Mostly forest but often the sun directly overhead so hot and little shade, boy this last bit was hard work

But I arrived at Bonzée around 16h30, totally knackered and with a 3h30 drive to do….

Resumé
This is very agreeable trek, signposting (Balisage in French) is perfect, very clearly marked, could do the whole walk with a GPS. No technical difficulties, it’s fairly flat

Here are my GPX traces, you can download and use them

Day 1 en GPX, 13kms.
https://www.dropbox.com/s/mbb100bye4wmbym/GR%20Woeuvre%20%C3%A9tape1.gpx?dl=0

Day 2 en GPX 32 kms
https://www.dropbox.com/s/3l60an2fauyzgg0/GR%20Woeuvre%20%C3%A9tape2.gpx?dl=0

Day 3 en GPX 32 kms
https://www.dropbox.com/s/v02aas0h3hfm96l/GR%20Woeuvre%20%C3%A9tape3.gpx?dl=0


Garmin GPSMAP 66i – I like it

00100lrPORTRAIT_00100_BURST20200619174108338_COVER

You can see that the battery is still half full after 9 hours being on.

A while back in 2017 I wrote about the Garmin 66s that I had bought but wasn’t really happy about some of the workings on it, even if it did get better with updates after a rather long wait

This year I bought the Inreach 66i model, basically the same but with Inreach capabilities, now what the hell is that?

In a nutshell, it means that the device is capable of calling for help when you need it even with no telephone reseau available as it uses satellites and not the telephone reseau.

I’ll try very briefly to explain but there are lots about in on the web and better written than me.

Last year while out trekking I got caught out in an area with no telephone reseau whatsoever, yes yes this does exist and so I couldn’t get hold of my wife just to say all, okay, no problems, tent up, etc and of course if, and I repeat if I had hurt myself, fallen down, broken a leg etc. well I would just have to wait hoping for passers-by, last year and now this year where I hiked passers-by can be very rare in some places.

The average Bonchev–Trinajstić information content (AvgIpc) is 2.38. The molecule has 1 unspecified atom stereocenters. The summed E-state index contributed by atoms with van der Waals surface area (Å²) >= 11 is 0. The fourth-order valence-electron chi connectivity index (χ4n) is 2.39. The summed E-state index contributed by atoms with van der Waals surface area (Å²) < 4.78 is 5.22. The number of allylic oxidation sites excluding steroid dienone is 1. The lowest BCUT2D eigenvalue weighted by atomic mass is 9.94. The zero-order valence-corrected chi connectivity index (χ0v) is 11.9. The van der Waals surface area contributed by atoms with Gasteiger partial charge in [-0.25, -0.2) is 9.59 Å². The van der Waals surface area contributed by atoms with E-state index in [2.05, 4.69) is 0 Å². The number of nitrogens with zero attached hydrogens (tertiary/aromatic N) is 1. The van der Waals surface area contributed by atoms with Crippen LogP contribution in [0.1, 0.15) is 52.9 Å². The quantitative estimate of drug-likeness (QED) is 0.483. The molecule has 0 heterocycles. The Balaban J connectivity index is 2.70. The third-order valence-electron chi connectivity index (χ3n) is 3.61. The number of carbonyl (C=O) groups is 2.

So I decided on the Garmin Inreach 66i, quite expensive to purchase, just over 500 euros plus the cost of the Inreach ‘plan’.

Cost: yearly about 50 euros and monthly, (three different plans to choose from), starting from around 20 euros per month, but the monthly plans can be suspended when not being needed.

In other words, if you use it twice a year for treks in two different months  where you want the Inrecah capability, the cost would be 50 + 20 + 20 euros, so not the end of the world

You can use the 66i without the Inreach capability, but for the peace of mind especially if you go out alone like me, I feel it’s worth it. I actually used it once in June 2020 where I’d finished my daily trek, set up camp only to find no telephone reseau, so with the 66i just sent out pre enregistered message to my wife to say all okay. Wife happy… so me too… 🙂

The 66i other than that is basically the same as the 66s, clunky interface if you are used to Garmin older models like me, then it’s not a real problem, but sometimes it’s a weird way of changing screen, getting into the settings etc, just takes some getting used to.

The screen is slightly bigger than the 66s and was perfect for reading the GPX trace that I had recorded to do the GR440. When I hike I always download the GPX trace to follow, just in case I need it.

Also, the battery life was far better, last year, I had to charge it every night, this year I could have managed two days so that’s a big improvement.

I like it, it’s like the 66s but better and of course newer, It’s tough, I just hang it from my rucksack and let it dangle away but do add a screen protection film on it before you start using it though. For me there are loads of stuff that I’ll never use, best times for fishing, Geocaches that I no longer do, but it’s good and I like it

This year I don’t use Basecamp as I’m now running Linux instead of Windows, (Garmin programs, BaseCamp and Garmin Connect on a Linux are a no no) so I use a program called QMapShack, this works fine with the 66i, I can do my GPX tracks on the computer and it will send them directly to the 66i

There’s a pretty active form on it for more help and details

https://forums.garmin.com/outdoor-recreation/inreach/f/gpsmap-66i

 

GR440 Tour de la montagne Limousine

This year 2020, My first trek was done in the Limousin, roughly in the middle of France. It wasn’t my first choice but because of the Covid-19 this was the easiest for me as I could drive to the starting point and as it’s a loop, this meant that I would finish at the starting point.